Top 10 men's amateur storylines from 2011

Patrick Cantlay reads a putt during the NCAA Championship.

Patrick Cantlay reads a putt during the NCAA Championship.

There was plenty to write about in the amateur game this year. Amateurs, most notably Patrick Cantlay, starred in professional events across the globe. The Walker Cup always adds intrigue, for reasons both good and bad. Here are the top 10 storylines from the past year in amateur golf:

1.) Patrick Cantlay’s summer success: Cantlay started the summer as a rather anonymous freshman. He was the top player in college golf but known only to the aficionados who follow the amateur game. How quickly that changed. He was low amateur at the U.S. Open, then shot 60 at the next week’s Travelers Championship. The quiet kid from Southern California became one of the game’s hotly-debated topics after four top 25s in four PGA Tour starts, with pundits calling for him to ditch class for the pro game. He’s still at UCLA, for an undetermined amount of time.

2.) Amateurs take on the pros: Cantlay was just one of several amateurs to have success against the pros this year. Amateurs finished in the top 30 in all three major championships. They won pro events across the globe, from the Nationwide to Japan tours. Time will tell whether this was the start of a trend, but one thing was certain: It was fun to watch.

3.) Radical amateur-status changes: Rules changes rarely receive much attention, but amateur status underwent an extreme makeover this year. New rules allow an amateur who is at least 18 years old to enter into a contract with an agent or endorsers, as long as the player does not receive financial benefits while an amateur. Another new rule will allow amateurs to receive living expenses from their national golf unions. The rules are in violation of NCAA rules, so student-athletes cannot take advantage of them, but will drastically change the game abroad.

4.) Tom Lewis’ memorable Open moment: Lewis, the son of an English driving-range pro, beautifully displayed at the Open Championship the lessons his father, Bryan, had taught him. Tom Lewis’ first-round 65, capped with late-afternoon birdies at Nos. 14-17, left him tied for the 18-hole lead. It was the lowest round by an amateur in tournament history. He went on to finish 30th. Lewis turned pro later this year and won the European Tour’s Portugal Masters in just his third pro start.

5.) United States’ upset loss at the Walker Cup: The United States came to Royal Aberdeen with a star-studded team that featured the top four players in the R&A’s World Amateur Rankings. The team featured Cantlay, two U.S. Amateur champions (Kelly Kraft, Peter Uihlein) and two players who had won on the Nationwide Tour (Harris English, Russell Henley). They couldn’t overtake a Great Britain & Ireland team led by Lewis, though. GB&I won, 14-12, snapping the United States’ three-match winning streak.

6.) Kelly Kraft’s U.S. Amateur victory: Kraft remained amateur this summer with hopes of making the U.S. Walker Cup team. He won the Trans-Mississippi Championship and Texas Amateur, but still was a long shot entering the U.S. Amateur, the last event before the team was finalized. He was 1 down with four holes remaining in the final match with Cantlay, but won three of the final four holes to claim the Havemeyer Trophy. Kraft, who will turn pro after the Masters, also earned low-amateur honors (T-19) at the Australian Open in November.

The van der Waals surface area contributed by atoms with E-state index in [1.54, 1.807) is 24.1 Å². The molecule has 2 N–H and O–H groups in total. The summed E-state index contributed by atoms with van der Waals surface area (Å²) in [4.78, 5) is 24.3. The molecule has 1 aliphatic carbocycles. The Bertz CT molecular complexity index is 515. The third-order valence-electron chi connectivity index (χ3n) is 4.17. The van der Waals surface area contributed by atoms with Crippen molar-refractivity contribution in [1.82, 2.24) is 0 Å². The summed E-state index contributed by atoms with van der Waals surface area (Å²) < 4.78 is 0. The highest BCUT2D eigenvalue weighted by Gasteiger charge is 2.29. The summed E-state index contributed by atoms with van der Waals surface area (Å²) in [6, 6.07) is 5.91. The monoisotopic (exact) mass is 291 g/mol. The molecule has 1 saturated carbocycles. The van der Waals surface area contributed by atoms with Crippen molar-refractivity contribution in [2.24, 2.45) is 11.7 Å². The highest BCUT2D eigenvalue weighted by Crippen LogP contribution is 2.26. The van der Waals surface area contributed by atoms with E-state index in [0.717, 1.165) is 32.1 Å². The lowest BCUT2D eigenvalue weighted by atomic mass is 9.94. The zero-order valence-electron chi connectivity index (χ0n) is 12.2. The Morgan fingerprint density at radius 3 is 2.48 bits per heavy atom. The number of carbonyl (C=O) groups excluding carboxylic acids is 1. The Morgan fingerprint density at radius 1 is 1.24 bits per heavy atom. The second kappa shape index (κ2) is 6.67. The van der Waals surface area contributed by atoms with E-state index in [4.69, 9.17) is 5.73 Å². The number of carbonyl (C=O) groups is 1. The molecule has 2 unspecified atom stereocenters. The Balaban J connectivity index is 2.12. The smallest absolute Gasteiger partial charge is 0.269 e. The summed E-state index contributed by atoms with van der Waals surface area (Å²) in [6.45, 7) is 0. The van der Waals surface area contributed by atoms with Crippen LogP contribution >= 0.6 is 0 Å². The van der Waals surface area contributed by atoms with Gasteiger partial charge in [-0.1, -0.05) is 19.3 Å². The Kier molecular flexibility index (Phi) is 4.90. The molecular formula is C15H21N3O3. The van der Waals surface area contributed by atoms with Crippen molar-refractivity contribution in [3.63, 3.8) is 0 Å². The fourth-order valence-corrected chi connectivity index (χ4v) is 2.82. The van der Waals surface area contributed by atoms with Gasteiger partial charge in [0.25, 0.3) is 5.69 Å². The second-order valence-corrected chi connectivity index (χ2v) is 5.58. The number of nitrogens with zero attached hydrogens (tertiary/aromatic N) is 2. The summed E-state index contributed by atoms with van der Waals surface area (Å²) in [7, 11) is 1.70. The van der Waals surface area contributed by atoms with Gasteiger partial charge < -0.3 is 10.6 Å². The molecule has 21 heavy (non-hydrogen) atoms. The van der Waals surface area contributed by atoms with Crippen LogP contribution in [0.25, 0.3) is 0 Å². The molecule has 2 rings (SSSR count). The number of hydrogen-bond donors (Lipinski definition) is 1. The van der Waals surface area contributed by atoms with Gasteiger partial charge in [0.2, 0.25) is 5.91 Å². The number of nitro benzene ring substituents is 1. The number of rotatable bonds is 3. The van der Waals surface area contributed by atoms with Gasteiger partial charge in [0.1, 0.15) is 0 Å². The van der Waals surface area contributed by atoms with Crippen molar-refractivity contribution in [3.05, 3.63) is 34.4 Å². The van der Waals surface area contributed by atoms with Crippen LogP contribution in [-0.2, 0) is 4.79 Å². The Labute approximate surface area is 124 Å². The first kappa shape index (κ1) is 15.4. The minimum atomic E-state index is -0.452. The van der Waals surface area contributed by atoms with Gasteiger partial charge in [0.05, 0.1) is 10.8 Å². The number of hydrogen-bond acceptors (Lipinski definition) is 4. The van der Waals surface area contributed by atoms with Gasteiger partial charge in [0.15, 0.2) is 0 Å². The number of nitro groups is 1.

7.) Georgia’s Nationwide Tour winners: Two amateurs won on the Nationwide Tour in 2011. They weren’t just college teammates but former roommates at the University of Georgia. Russell Henley won first, claiming the Stadion Classic at UGA in May. English, who earned his PGA Tour card at the recent Q-School, followed with his victory at the Nationwide Children’s Hospital Invitational. Henley missed at Q-School’s second stage, but will be exempt on the Nationwide Tour in 2012.

8.) Hideki Matsuyama, Japan’s rising son: The Asian Amateur Championship was created in 2009 to encourage aspiring players in the region. That goal was met early, thanks to Japan’s Hideki Matsuyama. He won the 2010 Asian Am, then finished 27th at this year’s Masters, not long after the earthquake that devastated his country. Matsuyama successfully defended his title at this year’s Asian Amateur, setting up a return trip to Augusta. He then won the Japan Tour’s Taiheiyo Masters to become the first amateur since Ryo Ishikawa to win on that tour.

9.) John Peterson’s Walker Cup snub: Peterson had one goal for 2011: make the Walker Cup team. He seemed to do everything to merit a berth, winning the NCAA Championship and Jones Cup and finishing second to English at the Nationwide Children’s Hospital Invitational. Few players had a better season. Peterson was omitted from the Walker Cup team, though – one of the worst snubs in recent memory. Theories abound regarding his omission, but only one fact was confirmed: The USGA will do as it pleases when selecting the team, even if that means leaving a deserving player at home.

10.) Corbin Mills comes on strong: By all accounts, Mills was a solid college player before the start of this summer. He finished the 2010-11 season ranked 116th in the Golfweek/Sagarin College Rankings. A putting fix turned Mills into one of the nation’s top amateurs. He won the U.S. Amateur Public Links and Players Amateur in a two-week span, earning starts in next year’s Masters and the PGA Tour’s RBC Heritage.

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